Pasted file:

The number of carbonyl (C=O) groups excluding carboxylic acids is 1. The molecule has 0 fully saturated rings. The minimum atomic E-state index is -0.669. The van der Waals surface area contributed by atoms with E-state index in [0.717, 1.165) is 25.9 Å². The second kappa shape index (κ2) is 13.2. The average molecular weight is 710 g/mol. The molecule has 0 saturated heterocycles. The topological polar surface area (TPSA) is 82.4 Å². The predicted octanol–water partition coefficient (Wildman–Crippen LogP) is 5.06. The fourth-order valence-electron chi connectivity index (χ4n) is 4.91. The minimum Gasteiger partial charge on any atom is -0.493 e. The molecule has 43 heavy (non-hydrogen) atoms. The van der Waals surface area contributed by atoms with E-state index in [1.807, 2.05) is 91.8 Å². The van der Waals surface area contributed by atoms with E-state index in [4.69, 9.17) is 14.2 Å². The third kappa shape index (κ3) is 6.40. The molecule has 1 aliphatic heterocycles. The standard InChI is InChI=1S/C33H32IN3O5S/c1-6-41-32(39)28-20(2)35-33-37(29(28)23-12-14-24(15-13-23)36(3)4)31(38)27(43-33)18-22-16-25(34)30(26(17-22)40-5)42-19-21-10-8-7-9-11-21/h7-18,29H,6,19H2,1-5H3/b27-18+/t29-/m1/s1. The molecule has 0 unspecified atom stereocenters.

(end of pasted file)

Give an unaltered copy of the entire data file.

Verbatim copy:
The number of carbonyl (C=O) groups excluding carboxylic acids is 1. The molecule has 0 fully saturated rings. The minimum atomic E-state index is -0.669. The van der Waals surface area contributed by atoms with E-state index in [0.717, 1.165) is 25.9 Å². The second kappa shape index (κ2) is 13.2. The average molecular weight is 710 g/mol. The molecule has 0 saturated heterocycles. The topological polar surface area (TPSA) is 82.4 Å². The predicted octanol–water partition coefficient (Wildman–Crippen LogP) is 5.06. The fourth-order valence-electron chi connectivity index (χ4n) is 4.91. The minimum Gasteiger partial charge on any atom is -0.493 e. The molecule has 43 heavy (non-hydrogen) atoms. The van der Waals surface area contributed by atoms with E-state index in [1.807, 2.05) is 91.8 Å². The van der Waals surface area contributed by atoms with E-state index in [4.69, 9.17) is 14.2 Å². The third kappa shape index (κ3) is 6.40. The molecule has 1 aliphatic heterocycles. The standard InChI is InChI=1S/C33H32IN3O5S/c1-6-41-32(39)28-20(2)35-33-37(29(28)23-12-14-24(15-13-23)36(3)4)31(38)27(43-33)18-22-16-25(34)30(26(17-22)40-5)42-19-21-10-8-7-9-11-21/h7-18,29H,6,19H2,1-5H3/b27-18+/t29-/m1/s1. The molecule has 0 unspecified atom stereocenters.